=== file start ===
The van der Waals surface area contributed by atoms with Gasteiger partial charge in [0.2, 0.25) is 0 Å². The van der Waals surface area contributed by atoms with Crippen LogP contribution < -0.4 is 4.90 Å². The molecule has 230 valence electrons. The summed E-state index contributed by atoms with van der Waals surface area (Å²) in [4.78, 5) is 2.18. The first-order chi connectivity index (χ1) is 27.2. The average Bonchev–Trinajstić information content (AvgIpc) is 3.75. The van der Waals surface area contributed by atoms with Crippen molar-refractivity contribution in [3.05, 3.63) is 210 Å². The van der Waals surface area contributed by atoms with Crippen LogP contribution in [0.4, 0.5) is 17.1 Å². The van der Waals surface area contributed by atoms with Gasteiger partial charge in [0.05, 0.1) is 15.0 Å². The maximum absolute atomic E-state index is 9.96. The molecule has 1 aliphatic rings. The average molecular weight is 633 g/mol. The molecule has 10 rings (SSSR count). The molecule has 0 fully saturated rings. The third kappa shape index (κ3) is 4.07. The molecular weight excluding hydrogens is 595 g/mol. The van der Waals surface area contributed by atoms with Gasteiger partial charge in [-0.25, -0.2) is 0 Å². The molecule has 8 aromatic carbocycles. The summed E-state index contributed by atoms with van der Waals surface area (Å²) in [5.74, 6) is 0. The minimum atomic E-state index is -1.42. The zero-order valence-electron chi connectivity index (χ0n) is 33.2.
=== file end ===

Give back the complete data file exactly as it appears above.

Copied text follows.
The van der Waals surface area contributed by atoms with Gasteiger partial charge in [0.2, 0.25) is 0 Å². The van der Waals surface area contributed by atoms with Crippen LogP contribution < -0.4 is 4.90 Å². The molecule has 230 valence electrons. The summed E-state index contributed by atoms with van der Waals surface area (Å²) in [4.78, 5) is 2.18. The first-order chi connectivity index (χ1) is 27.2. The average Bonchev–Trinajstić information content (AvgIpc) is 3.75. The van der Waals surface area contributed by atoms with Crippen molar-refractivity contribution in [3.05, 3.63) is 210 Å². The van der Waals surface area contributed by atoms with Crippen LogP contribution in [0.4, 0.5) is 17.1 Å². The van der Waals surface area contributed by atoms with Gasteiger partial charge in [0.05, 0.1) is 15.0 Å². The maximum absolute atomic E-state index is 9.96. The molecule has 1 aliphatic rings. The average molecular weight is 633 g/mol. The molecule has 10 rings (SSSR count). The molecule has 0 fully saturated rings. The third kappa shape index (κ3) is 4.07. The molecular weight excluding hydrogens is 595 g/mol. The van der Waals surface area contributed by atoms with Gasteiger partial charge in [-0.25, -0.2) is 0 Å². The molecule has 8 aromatic carbocycles. The summed E-state index contributed by atoms with van der Waals surface area (Å²) in [5.74, 6) is 0. The minimum atomic E-state index is -1.42. The zero-order valence-electron chi connectivity index (χ0n) is 33.2.